The DB-7 series ended on 20 September 1944 with a total of 7,098 had been built by Douglas and another 380 by Boeing.  The Douglas ability to mas produce aircraft, when the Havoc production was over, the Santa Monica, California plant was quickly re-designed and refurbished and immediately started producing the A-20 Havoc series for the USAAF.

The plant itself was only 700 feet long but by looping back this made the assembly a mile long.  Manhours were reduced 50% for some areas of operation and production efficiency was increased.

Operational History


The French had ordered 270 DB-7s (Douglas Bomber 7) variant as they wanted to modify the aircraft with their machine guns and instruments.  They started out with the Pratt and Whitney R-1830–SC3-G radial engine,  rated at 1,000 hp.  Later tt was changed to the Pratt and Whitney R-1830-S3C-G radial engine rated at 1,100 hp.  The fuselage was narrower and deeper.

The DB-7s were shipped to Casablanca in North Africa for asembly and sent to France.  When the germans attacked France in May of 1940,the 64 available of the DB-7s were used against the Germans.

After the fall of France, the remaining DB-7s went to North africa but fell under the control of the Vichy French.  They were used against the Allied invasion of French North Africa.  After French (Vichy) forces sided with the Allies, the remaining French DB-7s were used as trainers.

Great Britian (RAF)

The RAF bought the undeliverable DB-7s as France had fallen to the Germans.  The Bostons as the RAF renamed them saw action in the Mediterranean and North Africa.  During and after the “Battle of Britain” the Boston II were used as night fighters with 8 /30 cal machine guns in the wings..

Some were used as “Turinlite aircraft where the aircraft had been fitted with a powerful searchlight in the nose of the aircraft.  The Boston would be directed by a radar operator on the ground in the proximity of an enemy on a bombing or escort run at night.  The pilot of the Boston would turn on the searchlite on the enemy aircraft and the Boston’s escorting RAF aircraft would attack the blinded enemy.  This practice discontinued in early 1943.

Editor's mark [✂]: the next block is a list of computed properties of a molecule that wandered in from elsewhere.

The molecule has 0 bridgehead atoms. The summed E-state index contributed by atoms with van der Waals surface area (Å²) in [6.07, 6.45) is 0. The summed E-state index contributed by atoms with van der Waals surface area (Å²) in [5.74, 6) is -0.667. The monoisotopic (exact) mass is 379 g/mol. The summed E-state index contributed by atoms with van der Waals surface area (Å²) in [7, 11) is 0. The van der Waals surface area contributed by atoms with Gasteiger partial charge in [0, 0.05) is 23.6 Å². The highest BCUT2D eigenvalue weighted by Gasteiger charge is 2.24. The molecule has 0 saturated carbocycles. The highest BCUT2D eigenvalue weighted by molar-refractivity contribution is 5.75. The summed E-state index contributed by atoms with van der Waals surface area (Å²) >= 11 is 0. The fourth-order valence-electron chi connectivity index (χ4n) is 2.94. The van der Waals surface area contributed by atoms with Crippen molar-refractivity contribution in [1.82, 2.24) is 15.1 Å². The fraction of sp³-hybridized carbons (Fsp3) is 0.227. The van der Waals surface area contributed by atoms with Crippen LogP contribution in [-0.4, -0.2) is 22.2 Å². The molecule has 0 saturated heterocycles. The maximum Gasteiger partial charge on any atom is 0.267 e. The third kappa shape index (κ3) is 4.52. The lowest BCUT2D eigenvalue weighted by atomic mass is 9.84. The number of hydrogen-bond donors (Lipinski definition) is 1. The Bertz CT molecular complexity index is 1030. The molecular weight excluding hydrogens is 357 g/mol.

United States Army Air Force

In the 1930s, the United States Army Air Corp (USAAC) was reluctant to pursue any purchases of the A-20.  When they saw the improved versions and variants sold to the French and RAF, they became more interested.  The USAAC was interested in two versions, the A-20 for high altitude bombing and the A-20A for medium and low level bombing.

Over all USAAC ordered over 1,000 A-20s of different models with about 600 going to the USSR in the lease-lend deal..  The USAAC received 356 A-20s that wereorginally bought by France but could no longer be delivered because the German take over of France.


In 1942 the first operational unit that saw combat was the 89th Bombardment Squadron that served in New Guinea.    It was found that Japanese air defenses in the South Pacific were not nearly as deadly as the German air defences in Europe.

There wasn’t any need for a Bombardier in the aircraft and extra machine guns were mounted on the nose  giving them devastating fire power at low altitude.  The low level attack would wipe out ground targets  like aircraft and hangers, and supply dumps.  On the ocean the forward gun power was so devastating against the bombs could be literally skipped against supply ships an destroyers.

Europe and Mediteranean 

In July of 1942, the first USAAF “Boston” squardonron manned RAF A-20s in the first combat by American forces in theat type of aircraft.  They saw service in North Africa, Italy and Corsica France.

It was found the the German air defenses were, especially flak, caused high loses at low altitude, thus medium level bombing was adopted.  In 1944 the Havoc begin recon sorties until the end of the war, as more advanced fighter bombers took over their manin chore.

Where you can see the Douglas A-20 Havoc

#41-19393 Wings Museum Balcombe, England

#43-21709  Lewis Air Legends San Antonio,

#43-22200 National Museum if the United State air Force Dayton, Ohio

#4321627 Pima Air and Space Museum Tucson, Arizona

Tech Specs for the A-20 Havoc

Wingspan: 61 ft 4 in

Length: 47 ft 8 in

Height: 17 ft 7 in

Weight: 16,693 lbs (empty) 24,127 lbs (MGTOW)

Max Speed: 317 mph

Ceiling: 23,700 ft

Range: 945mi (combat)

Engine: 2/Wright R-2600-23  Twin Cyclone radial rated 1,600 HP

Crew: 3